Exercise is your best friend when it comes to bone health.
People are familiar with most of the benefits of exercise, such as muscle strengthing and endurance, reducing the risk for heart disease and stroke, and preventing obesity. Perhaps not as well understood is the importance of regular physical activity in building and maintaining healthy bones. Inactivity causes loss of bone!
Aging, along with certain diseases and medications, can cause bones to become very weak and fragile over time — a condition called osteoporosis.
It often occurs in women after menopause, and in men in older age. This bone-thinning disease puts people at a greater risk for broken bones, which can seriously limit mobility and independence.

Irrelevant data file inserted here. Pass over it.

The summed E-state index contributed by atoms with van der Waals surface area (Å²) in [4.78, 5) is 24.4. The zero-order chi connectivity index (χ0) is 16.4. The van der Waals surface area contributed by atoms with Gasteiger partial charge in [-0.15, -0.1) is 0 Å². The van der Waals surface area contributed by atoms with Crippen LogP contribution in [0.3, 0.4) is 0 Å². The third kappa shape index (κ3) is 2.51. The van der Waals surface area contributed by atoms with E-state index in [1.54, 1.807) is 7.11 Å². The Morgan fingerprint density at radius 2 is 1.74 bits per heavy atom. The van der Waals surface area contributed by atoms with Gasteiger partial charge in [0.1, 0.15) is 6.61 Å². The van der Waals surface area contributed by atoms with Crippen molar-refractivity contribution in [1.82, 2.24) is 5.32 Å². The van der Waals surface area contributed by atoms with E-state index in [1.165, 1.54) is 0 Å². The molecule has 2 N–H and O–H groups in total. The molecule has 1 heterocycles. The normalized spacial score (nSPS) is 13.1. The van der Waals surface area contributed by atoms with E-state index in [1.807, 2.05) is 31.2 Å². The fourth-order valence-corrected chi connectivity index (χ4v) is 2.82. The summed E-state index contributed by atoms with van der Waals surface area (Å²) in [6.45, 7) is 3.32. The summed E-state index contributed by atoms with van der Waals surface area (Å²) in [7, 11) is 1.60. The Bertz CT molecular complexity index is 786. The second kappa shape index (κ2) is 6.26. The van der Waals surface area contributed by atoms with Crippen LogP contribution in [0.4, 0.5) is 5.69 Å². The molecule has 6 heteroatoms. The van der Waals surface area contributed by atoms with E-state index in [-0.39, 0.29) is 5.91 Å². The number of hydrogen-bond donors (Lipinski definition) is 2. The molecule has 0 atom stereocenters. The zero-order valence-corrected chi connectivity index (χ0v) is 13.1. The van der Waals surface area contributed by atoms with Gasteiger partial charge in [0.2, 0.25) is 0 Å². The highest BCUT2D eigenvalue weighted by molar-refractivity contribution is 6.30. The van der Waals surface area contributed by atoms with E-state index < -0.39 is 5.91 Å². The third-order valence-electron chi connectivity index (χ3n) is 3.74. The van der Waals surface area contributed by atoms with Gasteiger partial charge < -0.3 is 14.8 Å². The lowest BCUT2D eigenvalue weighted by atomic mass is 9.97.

We also tend to lose muscle as we age — a condition called sarcopenia. People who develop osteoporosis or sarcopenia are considered frail: more likely to fall and more likely to break a bone.
Exercise works on bones much like it works on muscles — it makes them stronger. Exercise is important for building strong bones when we are younger, and it is essential for maintaining bone strength when we are older. Because bone is living tissue, it changes over time in response to the forces placed upon it. When you exercise regularly, your bone adapts by building more bone and becoming denser. This improvement in bone requires good nutrition, including adequate calcium and Vitamin D.
Another benefit of exercise is that it improves balance and coordination. This becomes especially important as we get older because it helps to prevent falls and the broken bones that may result.
Regular physical activity helps build and maintain healthy bones.